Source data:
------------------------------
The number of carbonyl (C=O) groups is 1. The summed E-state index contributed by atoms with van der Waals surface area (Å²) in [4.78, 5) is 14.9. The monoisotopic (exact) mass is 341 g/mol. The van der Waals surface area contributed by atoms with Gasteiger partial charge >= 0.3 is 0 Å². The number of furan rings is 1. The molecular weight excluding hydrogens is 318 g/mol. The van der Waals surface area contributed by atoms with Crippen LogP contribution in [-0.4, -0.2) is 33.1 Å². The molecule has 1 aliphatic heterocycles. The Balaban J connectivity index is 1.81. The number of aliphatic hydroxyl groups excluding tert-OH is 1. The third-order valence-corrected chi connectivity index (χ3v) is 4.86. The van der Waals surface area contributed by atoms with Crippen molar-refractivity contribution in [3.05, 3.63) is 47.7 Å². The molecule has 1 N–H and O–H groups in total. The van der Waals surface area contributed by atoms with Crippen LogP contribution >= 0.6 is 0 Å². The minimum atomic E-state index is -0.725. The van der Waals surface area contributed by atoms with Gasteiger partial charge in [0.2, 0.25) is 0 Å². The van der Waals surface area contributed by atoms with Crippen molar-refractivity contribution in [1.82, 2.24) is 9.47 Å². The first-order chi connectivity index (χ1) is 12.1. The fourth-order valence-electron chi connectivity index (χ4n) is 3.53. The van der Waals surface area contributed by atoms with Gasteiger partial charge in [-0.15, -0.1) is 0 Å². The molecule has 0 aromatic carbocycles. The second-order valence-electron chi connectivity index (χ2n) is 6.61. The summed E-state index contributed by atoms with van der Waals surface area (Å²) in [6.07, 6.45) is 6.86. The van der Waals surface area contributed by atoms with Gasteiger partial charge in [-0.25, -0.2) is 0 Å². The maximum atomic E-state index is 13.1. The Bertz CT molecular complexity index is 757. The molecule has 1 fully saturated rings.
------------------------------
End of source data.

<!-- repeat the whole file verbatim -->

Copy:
The number of carbonyl (C=O) groups is 1. The summed E-state index contributed by atoms with van der Waals surface area (Å²) in [4.78, 5) is 14.9. The monoisotopic (exact) mass is 341 g/mol. The van der Waals surface area contributed by atoms with Gasteiger partial charge >= 0.3 is 0 Å². The number of furan rings is 1. The molecular weight excluding hydrogens is 318 g/mol. The van der Waals surface area contributed by atoms with Crippen LogP contribution in [-0.4, -0.2) is 33.1 Å². The molecule has 1 aliphatic heterocycles. The Balaban J connectivity index is 1.81. The number of aliphatic hydroxyl groups excluding tert-OH is 1. The third-order valence-corrected chi connectivity index (χ3v) is 4.86. The van der Waals surface area contributed by atoms with Crippen molar-refractivity contribution in [3.05, 3.63) is 47.7 Å². The molecule has 1 N–H and O–H groups in total. The van der Waals surface area contributed by atoms with Crippen LogP contribution >= 0.6 is 0 Å². The minimum atomic E-state index is -0.725. The van der Waals surface area contributed by atoms with Gasteiger partial charge in [0.2, 0.25) is 0 Å². The van der Waals surface area contributed by atoms with Crippen molar-refractivity contribution in [1.82, 2.24) is 9.47 Å². The first-order chi connectivity index (χ1) is 12.1. The fourth-order valence-electron chi connectivity index (χ4n) is 3.53. The van der Waals surface area contributed by atoms with Gasteiger partial charge in [-0.15, -0.1) is 0 Å². The molecule has 0 aromatic carbocycles. The second-order valence-electron chi connectivity index (χ2n) is 6.61. The summed E-state index contributed by atoms with van der Waals surface area (Å²) in [6.07, 6.45) is 6.86. The van der Waals surface area contributed by atoms with Gasteiger partial charge in [-0.25, -0.2) is 0 Å². The maximum atomic E-state index is 13.1. The Bertz CT molecular complexity index is 757. The molecule has 1 fully saturated rings.